"The trial," Assistant DA Mourges says, "is really... the moment when the victim takes all the power back, all the power that he wielded over her, all the shame, all the terror. And now she holds all that power. She holds the power over him, and that is a transcendent moment." Her attacker was convicted, with a maximum release date of 2057.
This week, as press attention centered on whether the New York State Senate would pass legislation allowing gay marriage, that same body passed a bill that expands the state's DNA database to require a sample from all those convicted of felonies and misdemeanors (up to now, only 46% of penal law crimes have been eligible).
The New York Civil Liberties Union is opposed. "On Law & Order or CSI, DNA is infallible. Unfortunately, in the real world, things aren't so simple; the possibility for error, fraud and abuse exists at every step from the moment a DNA sample is collected," NYCLU Legislative Director Robert Perry said. "...The science and sophistication have advanced, and yet lawmakers have not even begun to think about what's required in terms of regulatory oversight and quality assurance standards that are required to ensure the integrity of the databank and the use of forensic DNA evidence."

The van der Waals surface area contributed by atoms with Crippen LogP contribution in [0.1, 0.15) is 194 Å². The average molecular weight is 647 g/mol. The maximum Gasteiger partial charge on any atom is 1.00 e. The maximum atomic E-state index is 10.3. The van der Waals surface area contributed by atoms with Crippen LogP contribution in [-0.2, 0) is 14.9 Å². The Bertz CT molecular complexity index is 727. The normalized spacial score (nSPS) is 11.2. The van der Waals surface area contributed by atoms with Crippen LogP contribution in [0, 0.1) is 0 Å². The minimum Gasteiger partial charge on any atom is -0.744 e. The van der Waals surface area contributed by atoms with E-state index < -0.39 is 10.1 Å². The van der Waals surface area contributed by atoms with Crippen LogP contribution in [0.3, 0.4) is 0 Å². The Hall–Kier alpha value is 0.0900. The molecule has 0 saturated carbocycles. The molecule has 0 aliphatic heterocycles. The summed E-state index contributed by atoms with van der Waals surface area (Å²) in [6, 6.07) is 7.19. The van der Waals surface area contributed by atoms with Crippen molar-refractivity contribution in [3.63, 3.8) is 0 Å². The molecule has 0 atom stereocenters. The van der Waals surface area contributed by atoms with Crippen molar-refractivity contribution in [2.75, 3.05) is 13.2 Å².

Meanwhile, Natasha Alexenko has founded Natasha's Justice Project, raising money to end the backlog of rape kits in America. While a minority of law enforcement jurisdictions in the United States -- among them, New York City, Los Angeles, and the state of Illinois -- require that every rape kit booked into police evidence is sent to a crime laboratory and tested for DNA, the vast majority do not. According to the website endthebacklog.org, "Experts in the federal government estimate that there are hundreds of thousands of untested rape kits in police and crime lab storage facilities throughout the United States." With increasing cuts in law enforcement budgets, outside assistance from groups like Alexenko's may be the only alternative.
Toward the end of Sex Crimes Unit, she tells Lisa Jackson, "You have a choice in life of how to take things. Believe me, I had moments of feeling sorry for myself and I guess you can do that, choose to go that route, or you can choose to not be the victim. I guess if you gain strength from it and if you come out of it with something more then you won, then you were never the victim."